This section contains information for students about abortion. Please see our new updated students' project pack on abortion
Below we list some key facts. The menu on the left links to pages containing more detailed information. There are also the pages about abortion in our ethical issues section.
What is abortion?
Abortion is the deliberate destruction of an unborn child, usually by extracting or expelling the embryo or fetus from the womb.
When is abortion performed?
In Britain most abortions are performed in the first third of pregnancy although it is legal up to birth on some grounds, including the risk of foetal disability. The law on abortion was passed in 1967 and amended in 1990.
The overwhelming majority of abortions are carried out under the pressure of social circumstances rather than for medical reasons.
How many registered abortions take place?
Between 1968 and 2003 nearly 6 million legal abortions were performed in Britain. There are about 200,000 abortions in Britain each year (187,000 in England and Wales and 12,000 in Scotland). That amounts to about 550 abortions every day.
What methods of abortion are used in Britain?
Some of the methods of abortion used in Britain include the RU486 chemical abortion pill, vacuum aspiration (suction abortion) and D&C and D&E abortions. Suction abortion is the commonest technique in England and Wales. The most commonly used in Scotland are the RU486 chemical abortion (49.8% of all procedures) and the suction abortion.
What is postabortion trauma (PAT)?
PAT is a form of Post-Traumatic Stress Disorder. It is the grief, guilt and anger associated with the loss of a child through the mother's abortion decision. Research indicates that at least 10% of women who have an abortion will suffer from PAT at some time in their lives.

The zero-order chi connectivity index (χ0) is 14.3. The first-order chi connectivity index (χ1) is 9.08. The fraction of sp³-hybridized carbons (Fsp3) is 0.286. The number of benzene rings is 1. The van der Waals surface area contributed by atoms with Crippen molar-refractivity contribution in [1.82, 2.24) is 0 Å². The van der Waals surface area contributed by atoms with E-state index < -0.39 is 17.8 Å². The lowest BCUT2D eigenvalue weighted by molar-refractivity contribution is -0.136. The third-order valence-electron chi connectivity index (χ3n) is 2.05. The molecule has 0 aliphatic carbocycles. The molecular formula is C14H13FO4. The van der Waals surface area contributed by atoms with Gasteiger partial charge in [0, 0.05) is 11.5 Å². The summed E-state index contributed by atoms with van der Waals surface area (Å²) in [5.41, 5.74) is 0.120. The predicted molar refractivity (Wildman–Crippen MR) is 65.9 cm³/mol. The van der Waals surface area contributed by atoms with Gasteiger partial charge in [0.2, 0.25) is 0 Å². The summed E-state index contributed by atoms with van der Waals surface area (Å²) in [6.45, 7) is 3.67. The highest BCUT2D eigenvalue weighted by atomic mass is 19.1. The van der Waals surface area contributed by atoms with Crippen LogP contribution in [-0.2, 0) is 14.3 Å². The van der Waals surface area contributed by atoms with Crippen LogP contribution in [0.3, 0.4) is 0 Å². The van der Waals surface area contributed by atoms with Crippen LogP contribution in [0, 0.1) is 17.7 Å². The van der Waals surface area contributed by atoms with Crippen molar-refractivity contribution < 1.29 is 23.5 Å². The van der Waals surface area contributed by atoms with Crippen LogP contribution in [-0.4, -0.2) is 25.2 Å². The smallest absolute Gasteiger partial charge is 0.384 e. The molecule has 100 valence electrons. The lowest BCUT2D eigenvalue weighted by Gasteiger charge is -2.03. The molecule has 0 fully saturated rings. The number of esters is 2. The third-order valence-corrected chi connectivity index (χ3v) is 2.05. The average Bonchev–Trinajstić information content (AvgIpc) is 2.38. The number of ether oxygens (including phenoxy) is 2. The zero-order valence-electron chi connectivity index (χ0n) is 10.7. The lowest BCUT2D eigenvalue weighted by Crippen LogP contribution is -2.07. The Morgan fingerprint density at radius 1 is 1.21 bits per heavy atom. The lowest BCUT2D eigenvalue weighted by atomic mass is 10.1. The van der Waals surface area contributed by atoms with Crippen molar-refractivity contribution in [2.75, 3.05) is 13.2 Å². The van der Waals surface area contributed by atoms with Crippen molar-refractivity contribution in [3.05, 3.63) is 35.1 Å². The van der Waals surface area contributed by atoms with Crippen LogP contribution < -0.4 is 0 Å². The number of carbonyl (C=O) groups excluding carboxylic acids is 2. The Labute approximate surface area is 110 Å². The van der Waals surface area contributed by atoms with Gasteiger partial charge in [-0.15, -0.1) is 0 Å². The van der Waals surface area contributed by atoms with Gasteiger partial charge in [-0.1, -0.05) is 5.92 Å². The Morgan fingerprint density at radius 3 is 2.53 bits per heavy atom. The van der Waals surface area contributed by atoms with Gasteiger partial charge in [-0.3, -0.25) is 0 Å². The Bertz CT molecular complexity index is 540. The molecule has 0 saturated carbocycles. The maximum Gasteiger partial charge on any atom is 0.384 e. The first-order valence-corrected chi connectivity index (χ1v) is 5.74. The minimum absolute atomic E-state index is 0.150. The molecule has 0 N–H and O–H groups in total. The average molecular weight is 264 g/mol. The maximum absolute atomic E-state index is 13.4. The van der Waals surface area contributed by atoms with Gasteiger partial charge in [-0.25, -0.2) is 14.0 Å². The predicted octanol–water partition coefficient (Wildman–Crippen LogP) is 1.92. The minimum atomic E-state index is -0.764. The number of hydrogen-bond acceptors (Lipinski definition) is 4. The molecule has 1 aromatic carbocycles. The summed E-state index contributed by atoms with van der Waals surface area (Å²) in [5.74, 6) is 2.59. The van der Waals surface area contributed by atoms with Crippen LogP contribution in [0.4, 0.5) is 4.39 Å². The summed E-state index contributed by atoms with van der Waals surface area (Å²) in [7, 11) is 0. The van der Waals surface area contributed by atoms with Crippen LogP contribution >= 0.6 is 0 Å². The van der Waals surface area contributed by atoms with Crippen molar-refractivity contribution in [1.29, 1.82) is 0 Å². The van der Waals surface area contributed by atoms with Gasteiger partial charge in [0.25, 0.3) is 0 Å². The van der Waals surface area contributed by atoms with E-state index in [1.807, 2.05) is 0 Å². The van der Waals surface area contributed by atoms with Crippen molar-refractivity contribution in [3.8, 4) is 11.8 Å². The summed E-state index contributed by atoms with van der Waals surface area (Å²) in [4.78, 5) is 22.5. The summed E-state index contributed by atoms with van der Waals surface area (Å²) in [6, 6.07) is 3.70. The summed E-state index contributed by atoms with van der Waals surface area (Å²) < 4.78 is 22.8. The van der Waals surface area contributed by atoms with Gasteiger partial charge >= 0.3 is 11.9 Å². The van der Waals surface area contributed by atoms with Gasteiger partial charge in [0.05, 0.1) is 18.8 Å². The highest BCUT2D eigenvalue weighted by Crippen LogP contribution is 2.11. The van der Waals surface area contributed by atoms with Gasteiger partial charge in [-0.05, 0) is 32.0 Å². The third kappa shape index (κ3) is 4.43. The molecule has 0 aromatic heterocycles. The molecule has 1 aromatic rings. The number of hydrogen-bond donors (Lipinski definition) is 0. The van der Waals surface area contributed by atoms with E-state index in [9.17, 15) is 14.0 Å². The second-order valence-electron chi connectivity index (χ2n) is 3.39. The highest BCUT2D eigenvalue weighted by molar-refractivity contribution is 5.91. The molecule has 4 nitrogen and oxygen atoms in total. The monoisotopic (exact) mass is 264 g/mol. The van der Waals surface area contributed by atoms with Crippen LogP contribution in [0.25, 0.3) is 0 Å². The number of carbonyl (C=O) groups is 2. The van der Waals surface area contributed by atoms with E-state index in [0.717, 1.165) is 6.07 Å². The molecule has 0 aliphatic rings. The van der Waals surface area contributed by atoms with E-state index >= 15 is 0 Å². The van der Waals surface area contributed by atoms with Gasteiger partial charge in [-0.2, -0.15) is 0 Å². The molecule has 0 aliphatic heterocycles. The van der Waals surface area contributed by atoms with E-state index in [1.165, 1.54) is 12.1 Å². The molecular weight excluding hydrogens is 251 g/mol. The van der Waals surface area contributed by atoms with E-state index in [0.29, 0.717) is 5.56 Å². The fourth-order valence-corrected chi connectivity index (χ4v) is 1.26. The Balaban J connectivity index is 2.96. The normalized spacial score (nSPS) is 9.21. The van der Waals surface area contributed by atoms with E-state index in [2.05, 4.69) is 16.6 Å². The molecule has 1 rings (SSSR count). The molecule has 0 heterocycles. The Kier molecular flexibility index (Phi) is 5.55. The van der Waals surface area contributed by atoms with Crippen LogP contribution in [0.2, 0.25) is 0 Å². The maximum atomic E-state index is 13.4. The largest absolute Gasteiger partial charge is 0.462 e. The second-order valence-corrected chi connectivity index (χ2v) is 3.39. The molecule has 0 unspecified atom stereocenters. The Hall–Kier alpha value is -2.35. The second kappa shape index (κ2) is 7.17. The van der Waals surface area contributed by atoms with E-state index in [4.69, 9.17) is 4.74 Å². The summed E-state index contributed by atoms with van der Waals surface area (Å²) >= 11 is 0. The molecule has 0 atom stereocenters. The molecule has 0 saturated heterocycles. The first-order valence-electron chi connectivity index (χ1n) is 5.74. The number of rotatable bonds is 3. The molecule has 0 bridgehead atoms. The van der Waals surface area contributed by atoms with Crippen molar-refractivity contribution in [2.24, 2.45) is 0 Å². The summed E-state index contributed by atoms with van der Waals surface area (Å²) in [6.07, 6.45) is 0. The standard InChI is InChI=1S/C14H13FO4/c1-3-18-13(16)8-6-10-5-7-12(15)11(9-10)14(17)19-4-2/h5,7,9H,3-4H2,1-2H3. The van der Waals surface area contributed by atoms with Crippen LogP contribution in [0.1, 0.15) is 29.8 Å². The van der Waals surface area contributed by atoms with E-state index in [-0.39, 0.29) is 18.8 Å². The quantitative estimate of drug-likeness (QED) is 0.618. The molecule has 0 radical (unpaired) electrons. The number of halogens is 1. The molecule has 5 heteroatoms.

Abortion: Ethical or not?
The introduction of legal abortion in Britain means that the right to life of the human embryo and foetus is denied.
Scientists agree that once the sperm has fertilised the egg, a new being with a fully human genetic make-up has been created. However, in abortion the humanity of the unborn child is either rejected or ignored.
Abortion for foetal disability does not prevent disability but instead prevents children with disabilities from being born.
When a pregnancy is unwanted, it often leads to abortion. Although everyone needs to be wanted - to be valued and esteemed by others - your right to life should not depend on whether someone else "wants" you, even your mother or father. Besides, an unwanted pregnancy, when not aborted, will nearly always result in a baby who is cherished and cared for.
The culture in our society of "a woman's right to choose" is used to justify abortion as a commonplace occurrence. Many women feel that they have no choice except abortion because society does not promote childbearing as a positive solution to a crisis pregnancy.
Women who have abortions are not given objective information about the humanity of the child in the womb, the possible physical and psychological complications of abortion and the reality of PAT. There is no legal requirement for abortion counsellors to tell the woman about her other options. Women who "choose" abortion are therefore not given the opportunity to make a truly informed choice based on a range of options.
Follow the links on the left-hand menu for more information.